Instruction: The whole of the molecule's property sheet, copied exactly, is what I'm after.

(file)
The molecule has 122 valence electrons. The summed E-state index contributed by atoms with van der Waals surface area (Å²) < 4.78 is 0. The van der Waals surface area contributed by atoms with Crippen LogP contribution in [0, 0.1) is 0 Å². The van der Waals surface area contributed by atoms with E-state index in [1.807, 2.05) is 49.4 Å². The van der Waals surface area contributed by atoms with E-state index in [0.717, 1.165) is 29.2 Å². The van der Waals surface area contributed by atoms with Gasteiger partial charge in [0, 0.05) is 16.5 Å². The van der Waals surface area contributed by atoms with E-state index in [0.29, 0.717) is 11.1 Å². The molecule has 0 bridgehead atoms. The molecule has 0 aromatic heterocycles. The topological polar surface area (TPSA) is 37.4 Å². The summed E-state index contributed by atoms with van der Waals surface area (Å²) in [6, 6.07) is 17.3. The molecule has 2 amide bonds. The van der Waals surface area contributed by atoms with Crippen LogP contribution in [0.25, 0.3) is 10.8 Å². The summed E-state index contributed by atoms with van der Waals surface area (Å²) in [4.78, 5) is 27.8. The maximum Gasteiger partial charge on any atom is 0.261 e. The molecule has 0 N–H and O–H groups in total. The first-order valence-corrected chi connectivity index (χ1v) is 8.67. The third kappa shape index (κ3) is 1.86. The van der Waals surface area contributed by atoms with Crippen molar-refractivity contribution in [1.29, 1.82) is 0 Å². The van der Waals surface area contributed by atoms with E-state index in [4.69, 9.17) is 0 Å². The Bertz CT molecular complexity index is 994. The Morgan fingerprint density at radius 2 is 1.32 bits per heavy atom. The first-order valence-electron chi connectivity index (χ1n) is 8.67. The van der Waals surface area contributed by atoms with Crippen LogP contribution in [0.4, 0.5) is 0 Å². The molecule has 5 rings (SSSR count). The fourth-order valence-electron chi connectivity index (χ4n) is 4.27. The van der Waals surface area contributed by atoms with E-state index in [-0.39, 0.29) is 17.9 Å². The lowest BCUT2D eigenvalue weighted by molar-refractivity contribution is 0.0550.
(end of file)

The molecule has 122 valence electrons. The summed E-state index contributed by atoms with van der Waals surface area (Å²) < 4.78 is 0. The van der Waals surface area contributed by atoms with Crippen LogP contribution in [0, 0.1) is 0 Å². The van der Waals surface area contributed by atoms with E-state index in [1.807, 2.05) is 49.4 Å². The van der Waals surface area contributed by atoms with E-state index in [0.717, 1.165) is 29.2 Å². The van der Waals surface area contributed by atoms with Gasteiger partial charge in [0, 0.05) is 16.5 Å². The van der Waals surface area contributed by atoms with E-state index in [0.29, 0.717) is 11.1 Å². The molecule has 0 bridgehead atoms. The molecule has 0 aromatic heterocycles. The topological polar surface area (TPSA) is 37.4 Å². The summed E-state index contributed by atoms with van der Waals surface area (Å²) in [6, 6.07) is 17.3. The molecule has 2 amide bonds. The van der Waals surface area contributed by atoms with Crippen LogP contribution in [0.25, 0.3) is 10.8 Å². The summed E-state index contributed by atoms with van der Waals surface area (Å²) in [4.78, 5) is 27.8. The maximum Gasteiger partial charge on any atom is 0.261 e. The molecule has 0 N–H and O–H groups in total. The first-order valence-corrected chi connectivity index (χ1v) is 8.67. The third kappa shape index (κ3) is 1.86. The van der Waals surface area contributed by atoms with Crippen molar-refractivity contribution in [1.29, 1.82) is 0 Å². The van der Waals surface area contributed by atoms with E-state index in [4.69, 9.17) is 0 Å². The Bertz CT molecular complexity index is 994. The Morgan fingerprint density at radius 2 is 1.32 bits per heavy atom. The first-order valence-electron chi connectivity index (χ1n) is 8.67. The van der Waals surface area contributed by atoms with Crippen LogP contribution in [0.4, 0.5) is 0 Å². The molecule has 5 rings (SSSR count). The fourth-order valence-electron chi connectivity index (χ4n) is 4.27. The van der Waals surface area contributed by atoms with E-state index in [-0.39, 0.29) is 17.9 Å². The lowest BCUT2D eigenvalue weighted by molar-refractivity contribution is 0.0550.